Do American Indian Students Perform Better When They Have American Indian Teachers?
HAYS-LODGE POLE, Montana—When Aloha Shortman asked her sixth-graders to find Italy on a world map during a social studies lesson last August, they couldn’t do it. One student’s finger landed on Brazil. Others grew bored and restless. Shortman quickly shifted gears, searching for a way to make a lesson on the Roman Republic relevant to a group of American Indian students in a remote Montana community.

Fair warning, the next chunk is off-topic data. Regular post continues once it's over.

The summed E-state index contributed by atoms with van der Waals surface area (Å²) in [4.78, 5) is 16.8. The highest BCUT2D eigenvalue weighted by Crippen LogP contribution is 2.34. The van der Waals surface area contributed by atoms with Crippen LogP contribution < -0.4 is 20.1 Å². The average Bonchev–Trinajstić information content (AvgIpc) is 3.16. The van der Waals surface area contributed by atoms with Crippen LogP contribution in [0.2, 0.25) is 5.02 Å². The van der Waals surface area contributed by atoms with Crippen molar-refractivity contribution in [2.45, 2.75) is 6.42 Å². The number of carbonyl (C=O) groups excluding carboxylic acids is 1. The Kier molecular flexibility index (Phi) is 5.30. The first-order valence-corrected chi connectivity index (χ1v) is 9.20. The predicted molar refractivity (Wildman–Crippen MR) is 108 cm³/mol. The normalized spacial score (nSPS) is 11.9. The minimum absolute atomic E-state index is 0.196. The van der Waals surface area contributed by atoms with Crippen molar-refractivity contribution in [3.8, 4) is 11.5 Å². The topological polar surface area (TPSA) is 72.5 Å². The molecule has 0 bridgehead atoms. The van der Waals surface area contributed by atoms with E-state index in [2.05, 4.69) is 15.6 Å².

“What about the Law of Twelve Tables?” she asked, referring to the foundational Roman legislation. “What does this remind you of, in our culture? What do we have that’s like it?”